I went out of town for Thanksgiving. Before I left, I was writing what I thought would be my weekly blog post only to discover (too late) that I was really writing a column. Hence—the lateness of this post.
While away, I started rereading Kate Atkinson’s When Will There Be Good News. This turned out to be a great thing. I had forgotten all about the structure she chose to tell her story—stories.
Atkinson has whole chapters dedicated to separate points of view, POVs. There are four: a doctor, the lone survivor of 30-year-old crime; a veteran who was police and is now a private detective; a currant police detective with marriage issues; and a 16-year-old orphan with the worst kind of brother.
Each person receives ample time to reveal background, frame current conflicts, and then gets sent on their way. I presume they will all eventually meet up with each other.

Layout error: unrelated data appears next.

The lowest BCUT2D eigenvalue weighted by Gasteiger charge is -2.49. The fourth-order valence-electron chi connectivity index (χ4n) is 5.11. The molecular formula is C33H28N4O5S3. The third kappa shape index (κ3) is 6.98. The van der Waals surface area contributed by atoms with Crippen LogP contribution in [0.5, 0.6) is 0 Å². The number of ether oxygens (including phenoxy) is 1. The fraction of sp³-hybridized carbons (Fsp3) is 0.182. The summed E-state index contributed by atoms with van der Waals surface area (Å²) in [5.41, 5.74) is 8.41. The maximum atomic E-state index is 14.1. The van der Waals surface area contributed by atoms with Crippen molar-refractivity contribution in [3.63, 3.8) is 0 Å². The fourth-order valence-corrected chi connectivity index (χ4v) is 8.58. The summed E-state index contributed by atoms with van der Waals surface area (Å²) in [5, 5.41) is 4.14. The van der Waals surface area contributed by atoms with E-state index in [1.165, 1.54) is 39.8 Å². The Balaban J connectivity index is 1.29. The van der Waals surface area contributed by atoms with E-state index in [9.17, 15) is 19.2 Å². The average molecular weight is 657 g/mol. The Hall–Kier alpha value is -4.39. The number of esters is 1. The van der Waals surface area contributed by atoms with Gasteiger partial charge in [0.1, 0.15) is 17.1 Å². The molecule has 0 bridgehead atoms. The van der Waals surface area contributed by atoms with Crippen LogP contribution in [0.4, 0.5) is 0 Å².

I’m only halfway and there’s been a train wreck, the doctor’s husband is lying about her whereabouts, nasty thugs are looking for the brother, and the two detectives have more in common than their professions.
I have to finish so I can see how Atkinson makes all this come together. (My memory is a little murky… Well, a lot murky.)
It’s an academic point for me, since I’ve already taken out the multiple POVs from my novel. Let’s face it; I didn’t have this much drama going on. My story is set in—
center of the grand American Midwest. Bishop Hill, IL
Donald Harstad can pull off demonic cults and foreign terrorists in northeast
. I’m only managing a missing painting
and the motives behind the heroes and villains searching for it. Iowa
I will endeavor not to be late with the next post.